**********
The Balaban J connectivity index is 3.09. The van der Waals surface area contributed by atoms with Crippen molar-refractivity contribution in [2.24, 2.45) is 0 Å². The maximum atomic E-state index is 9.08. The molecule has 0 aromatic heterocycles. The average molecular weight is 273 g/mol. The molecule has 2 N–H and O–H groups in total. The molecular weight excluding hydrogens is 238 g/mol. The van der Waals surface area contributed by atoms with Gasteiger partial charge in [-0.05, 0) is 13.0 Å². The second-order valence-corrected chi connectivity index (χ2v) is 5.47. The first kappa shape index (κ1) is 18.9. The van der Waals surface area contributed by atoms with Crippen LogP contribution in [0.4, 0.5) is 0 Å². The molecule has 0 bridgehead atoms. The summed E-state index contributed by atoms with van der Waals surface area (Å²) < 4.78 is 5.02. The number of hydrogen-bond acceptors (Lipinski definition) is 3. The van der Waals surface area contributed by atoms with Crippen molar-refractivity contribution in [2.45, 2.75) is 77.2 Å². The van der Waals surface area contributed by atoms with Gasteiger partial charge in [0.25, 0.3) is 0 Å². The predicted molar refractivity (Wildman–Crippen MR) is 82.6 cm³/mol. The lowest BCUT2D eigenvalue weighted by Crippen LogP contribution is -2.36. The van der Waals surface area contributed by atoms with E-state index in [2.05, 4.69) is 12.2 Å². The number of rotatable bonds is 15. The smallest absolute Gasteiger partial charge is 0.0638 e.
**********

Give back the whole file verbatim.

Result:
The Balaban J connectivity index is 3.09. The van der Waals surface area contributed by atoms with Crippen molar-refractivity contribution in [2.24, 2.45) is 0 Å². The maximum atomic E-state index is 9.08. The molecule has 0 aromatic heterocycles. The average molecular weight is 273 g/mol. The molecule has 2 N–H and O–H groups in total. The molecular weight excluding hydrogens is 238 g/mol. The van der Waals surface area contributed by atoms with Gasteiger partial charge in [-0.05, 0) is 13.0 Å². The second-order valence-corrected chi connectivity index (χ2v) is 5.47. The first kappa shape index (κ1) is 18.9. The van der Waals surface area contributed by atoms with Crippen LogP contribution in [0.4, 0.5) is 0 Å². The molecule has 0 bridgehead atoms. The summed E-state index contributed by atoms with van der Waals surface area (Å²) < 4.78 is 5.02. The number of hydrogen-bond acceptors (Lipinski definition) is 3. The van der Waals surface area contributed by atoms with Crippen molar-refractivity contribution in [2.45, 2.75) is 77.2 Å². The van der Waals surface area contributed by atoms with Gasteiger partial charge in [0.25, 0.3) is 0 Å². The predicted molar refractivity (Wildman–Crippen MR) is 82.6 cm³/mol. The lowest BCUT2D eigenvalue weighted by Crippen LogP contribution is -2.36. The van der Waals surface area contributed by atoms with E-state index in [2.05, 4.69) is 12.2 Å². The number of rotatable bonds is 15. The smallest absolute Gasteiger partial charge is 0.0638 e.